Governments are desperate to avoid large-scale lockdown as seen earlier this year, it is becoming difficult in nations like France and Germany where the summer holiday season has increased mobility among young people who are likely to carry the virus while being asymptomatic and recover with no long-term consequences. Members from the European Union Scientific Advisory Panel have urged governments to encourage citizens to take personal responsibility to curb the rising numbers.


North America


City of Louisville Pays $12 Million to Family of Breonna Taylor

In a historic settlement, the city of Louisville Kentucky paid $12 million and committed to sweeping police reforms. The city is establishing a housing credit program to incentivize officers living within their jurisdictions while requiring more stringent oversight on search warrants. Mayor Fischer maintains that the city is not admitting wrongdoing in the agreement. This comes in context of the broader Black Lives Matter movement and the push for police reform.


Supreme Court Justice Ruth Bader Ginsburg Dies at 87

Appointed in 1993 as the second woman in the Supreme Court, Justice Ginsburg died Friday due to complications with metastatic pancreas cancer. With less than 50 days before the Presidential elections, the question of her replacement brings deep concern for Democrats. President Trump has already tweeted, urging Republicans to fill the seat “without delay.” This situation invokes the failure to appoint Judge Merrick Garland to the Supreme Court in 2016, when Senate Republicans blocked Garland’s nomination by refusing to hold hearings.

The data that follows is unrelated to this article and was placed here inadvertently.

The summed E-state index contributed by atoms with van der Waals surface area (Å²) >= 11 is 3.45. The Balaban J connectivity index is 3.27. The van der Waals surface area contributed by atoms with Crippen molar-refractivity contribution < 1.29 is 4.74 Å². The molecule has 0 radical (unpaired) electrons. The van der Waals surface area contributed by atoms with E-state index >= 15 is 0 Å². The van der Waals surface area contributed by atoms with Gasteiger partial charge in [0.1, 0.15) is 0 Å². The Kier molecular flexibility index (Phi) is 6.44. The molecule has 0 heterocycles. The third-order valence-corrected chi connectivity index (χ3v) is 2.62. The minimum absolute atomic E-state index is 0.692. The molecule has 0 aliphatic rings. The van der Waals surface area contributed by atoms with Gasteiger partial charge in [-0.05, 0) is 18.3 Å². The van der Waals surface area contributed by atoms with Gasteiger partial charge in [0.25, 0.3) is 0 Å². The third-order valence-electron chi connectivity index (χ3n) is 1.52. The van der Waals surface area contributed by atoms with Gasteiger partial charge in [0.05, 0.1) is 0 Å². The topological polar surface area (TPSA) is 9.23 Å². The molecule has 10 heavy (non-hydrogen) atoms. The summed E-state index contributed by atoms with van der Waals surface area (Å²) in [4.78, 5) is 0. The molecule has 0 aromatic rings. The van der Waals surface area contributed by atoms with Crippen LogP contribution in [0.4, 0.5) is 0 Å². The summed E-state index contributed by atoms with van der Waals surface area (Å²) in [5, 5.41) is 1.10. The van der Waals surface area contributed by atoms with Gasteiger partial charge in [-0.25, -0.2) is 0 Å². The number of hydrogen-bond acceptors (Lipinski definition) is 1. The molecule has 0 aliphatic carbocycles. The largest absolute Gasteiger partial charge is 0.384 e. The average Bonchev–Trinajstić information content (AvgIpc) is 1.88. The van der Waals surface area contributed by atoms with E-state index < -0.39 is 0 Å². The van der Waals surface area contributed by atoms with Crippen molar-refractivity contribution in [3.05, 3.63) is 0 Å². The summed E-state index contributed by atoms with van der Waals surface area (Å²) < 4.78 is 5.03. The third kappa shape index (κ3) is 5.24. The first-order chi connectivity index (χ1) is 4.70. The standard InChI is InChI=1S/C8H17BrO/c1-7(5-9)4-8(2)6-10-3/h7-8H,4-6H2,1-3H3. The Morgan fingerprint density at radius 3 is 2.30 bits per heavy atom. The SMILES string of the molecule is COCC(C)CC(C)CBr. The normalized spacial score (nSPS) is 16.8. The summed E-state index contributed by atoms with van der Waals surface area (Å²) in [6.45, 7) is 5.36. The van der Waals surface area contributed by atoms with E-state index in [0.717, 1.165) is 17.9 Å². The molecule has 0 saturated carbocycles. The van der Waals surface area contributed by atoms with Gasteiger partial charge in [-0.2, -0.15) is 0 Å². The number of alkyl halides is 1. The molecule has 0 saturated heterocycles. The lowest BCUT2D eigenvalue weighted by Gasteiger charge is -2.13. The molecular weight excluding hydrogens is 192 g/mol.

President Trump and CDC Director Clash Over COVID-19 Vaccine Timeline

Director Robert Redfield predicted wide availability for the COVID-19 vaccine by mid- to late-2021. The timeline contradicts President Trump’s promise of 100 million doses being distributed by the end of 2020. In response to the dispute, the President said, “No, I think he made a mistake when he said that...That’s incorrect information.” While a vaccine may be developed by November of December of this year, a significant level of immunity will likely require six to nine months of distribution, according to Director Redfield.


Hurricane Sally Ravages the Gulf Coast